...Not the kind of wheel you fall asleep at...


So this weekend I read an article in Satya Magazine about freeganism. I'd never even heard of the notion before (color me unhip), but I was initially intrigued by the idea. Basically, freegans try to live off of the consumer wastes of others--they recover things from clothes to household items to food that has been tossed out as wastes and use it to sustain themselves. The idea is to make use of the huge amounts of wastefulness our consumerist society produces. Interesting, I thought.

To quote the Freegan website ((http://freegan.info/)):

"Freeganism is a total boycott of an economic system where the profit motive has eclipsed ethical considerations and where massively complex systems of productions ensure that all the products we buy will have detrimental impacts most of which we may never even consider. Thus, instead of avoiding the purchase of products from one bad company only to support another, we avoid buying anything to the greatest degree we are able."


"The word freegan is derived from "free" and "vegan". Vegans are people who avoid products from animal sources or products tested on animals in an effort to avoid harming animals. Freegans take this a step further by recognizing that in a complex, industrial, mass-production economy driven by profit, abuses of humans, animals, and the earth abound at all levels of production (from acquisition to raw materials to production to transportation ) and in just about every product we buy. Sweatshop labor, rainforest destruction, global warming, displacement of indigenous communities, air and water pollution, eradication of wildlife on farmland as "pests", the violent overthrow of popularly elected governments to maintain puppet dictators compliant to big business interests, open-pit strip mining, oil drilling in environmentally sensitive areas, union busting, child slavery, and payoffs to repressive regimes are just some of the many impacts of the seemingly innocuous consumer products we consume every day."

But the more I read, the more it seemed to me that while the idea of putting consumerist waste to good use is a noble one, the actual ideology of freeganism seems to be structurally unsound.

What I don't get is this: Freeganism REQUIRES A SUSTAINED CONSUMER SOCIETY IN ORDER TO EXIST. If freeganism were to succeed in its "dismantling" of consumerism and consumerism were to collapse, then freeganism would fold in on itself because WITHOUT consumerism, there can be no freeganism. If Adam Weissman were correct and "If significant numbers of meat-eaters start recovering rather than buying their meat [and] a significant drop in sales [left] stores ordering less […] result[ing] over time in less production" then essentially, freegans would be left high and dry as to how they would sustain themselves. Freeganism (and Adam Weissman) becomes unable to support its own logic here. Like a host is to a parasite, consumerism is necessary for an individual to exist as a freegan. So it seems to me that just as freeganism is seeking to rise up against consumerism, it is essentially reinforcing its necessity in the same swift move. And that strikes me as a bit frightening.

In the world of veganism, the motivating idea is that we should strive towards replacing an animal-consuming society with one that lives peacefully and ethically off of the earth.* In the world of feminism, the idea is that we strive towards replacing a patriarchal society with one where everyone is treated equally.* Wouldn't the logical action against consumerism be likewise to dismantle it and then rebuild something in its place? Freeganism seems to want to dismantle consumerism, but that's where it breaks down--from what I've read (and please, do correct me if I've just not *read* that which disproves this), and as Weissman states in the Satya article, freeganism strives towards a community of "people [who] voluntarily help and share with one another rather than competing for resources" and Freegans claim to "embrace community, generosity, social concern, freedom, cooperation, and sharing in opposition to a society based on materialism, moral apathy, competition, conformity, and greed" (freegan.info) and yet freeganism offers no ideas as to what to rebuild in the place of a consumerist society if this "voluntary sharing" were to succeed and destroy consumerism, or how this community of "generosity, social concern, freedom, cooperation and sharing" would be sustainable when there are no longer waste-products to be shared, or how, once we all become freegans, we are going to be able to sustain ourselves if we have no consumerist waste to live off of. FREEGANISM DEPENDS ON CONSUMERISM TO SUSTAIN ITSELF AS BOTH A PHILOSOPHY AND A WAY OF LIVING. So I find myself wondering how effective of a response to consumerism it can be...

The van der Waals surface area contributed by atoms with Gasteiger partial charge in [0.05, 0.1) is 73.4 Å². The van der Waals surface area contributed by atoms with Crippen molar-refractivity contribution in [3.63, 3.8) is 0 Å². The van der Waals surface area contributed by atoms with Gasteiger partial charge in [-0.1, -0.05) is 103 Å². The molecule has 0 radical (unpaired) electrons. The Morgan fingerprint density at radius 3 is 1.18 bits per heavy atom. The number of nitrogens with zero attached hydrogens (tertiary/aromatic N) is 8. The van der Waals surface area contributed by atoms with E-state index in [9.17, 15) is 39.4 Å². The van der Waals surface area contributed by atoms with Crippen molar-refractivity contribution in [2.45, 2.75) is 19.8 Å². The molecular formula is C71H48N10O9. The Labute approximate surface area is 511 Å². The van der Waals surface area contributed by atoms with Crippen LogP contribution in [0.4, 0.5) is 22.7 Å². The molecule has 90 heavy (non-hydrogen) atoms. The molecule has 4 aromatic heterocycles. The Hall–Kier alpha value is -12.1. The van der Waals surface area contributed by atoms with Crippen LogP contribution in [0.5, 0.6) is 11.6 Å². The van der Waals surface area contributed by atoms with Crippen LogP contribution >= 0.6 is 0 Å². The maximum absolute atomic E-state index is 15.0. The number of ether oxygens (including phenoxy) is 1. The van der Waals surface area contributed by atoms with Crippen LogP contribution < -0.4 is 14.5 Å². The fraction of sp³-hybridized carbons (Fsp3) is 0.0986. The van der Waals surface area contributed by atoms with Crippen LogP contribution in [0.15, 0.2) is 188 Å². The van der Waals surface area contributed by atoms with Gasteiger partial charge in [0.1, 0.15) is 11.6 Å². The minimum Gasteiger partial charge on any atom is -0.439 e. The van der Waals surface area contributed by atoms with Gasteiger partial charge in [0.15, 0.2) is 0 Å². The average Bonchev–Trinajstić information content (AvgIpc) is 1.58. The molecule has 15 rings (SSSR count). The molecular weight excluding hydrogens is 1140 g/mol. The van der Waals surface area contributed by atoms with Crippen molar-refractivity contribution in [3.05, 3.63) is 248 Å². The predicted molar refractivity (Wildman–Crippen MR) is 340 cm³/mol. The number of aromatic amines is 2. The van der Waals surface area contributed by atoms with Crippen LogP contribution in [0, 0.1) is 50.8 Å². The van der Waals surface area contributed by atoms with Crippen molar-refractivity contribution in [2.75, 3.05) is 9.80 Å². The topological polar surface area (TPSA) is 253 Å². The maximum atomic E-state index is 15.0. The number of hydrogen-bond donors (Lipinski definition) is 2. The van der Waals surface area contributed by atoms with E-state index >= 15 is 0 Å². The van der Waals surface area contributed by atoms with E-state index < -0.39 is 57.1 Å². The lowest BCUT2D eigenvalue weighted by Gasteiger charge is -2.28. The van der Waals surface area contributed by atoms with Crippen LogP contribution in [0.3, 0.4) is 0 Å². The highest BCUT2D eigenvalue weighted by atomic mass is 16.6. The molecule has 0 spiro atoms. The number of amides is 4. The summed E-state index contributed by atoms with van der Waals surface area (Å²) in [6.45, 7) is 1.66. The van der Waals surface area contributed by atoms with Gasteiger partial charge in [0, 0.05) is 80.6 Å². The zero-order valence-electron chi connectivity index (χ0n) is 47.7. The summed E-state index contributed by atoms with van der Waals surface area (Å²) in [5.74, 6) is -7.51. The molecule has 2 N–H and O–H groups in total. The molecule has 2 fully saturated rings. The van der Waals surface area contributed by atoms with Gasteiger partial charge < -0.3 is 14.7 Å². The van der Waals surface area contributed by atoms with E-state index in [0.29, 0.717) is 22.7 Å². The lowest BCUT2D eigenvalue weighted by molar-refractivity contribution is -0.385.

But that's just my two cents. I will readily admit that I'm not super well-read on the subject matter (my comments are based on what I've read from Adam Weissman and from the Freegan website), so I encourage any freegans who happen upon this to address my concerns as they are intended moreso as questions and critiques rather than condemnations.

All quotes are from "It's Not That Gross! Freeganism and the Art of Dumpster-Diving" or Freegan.info.

*Clearly these two statements are SUPER-reductive over-simplifications of two much more complex philosophies, but I done reduced them down to make my point simpler to understand. Wanna make something of it?



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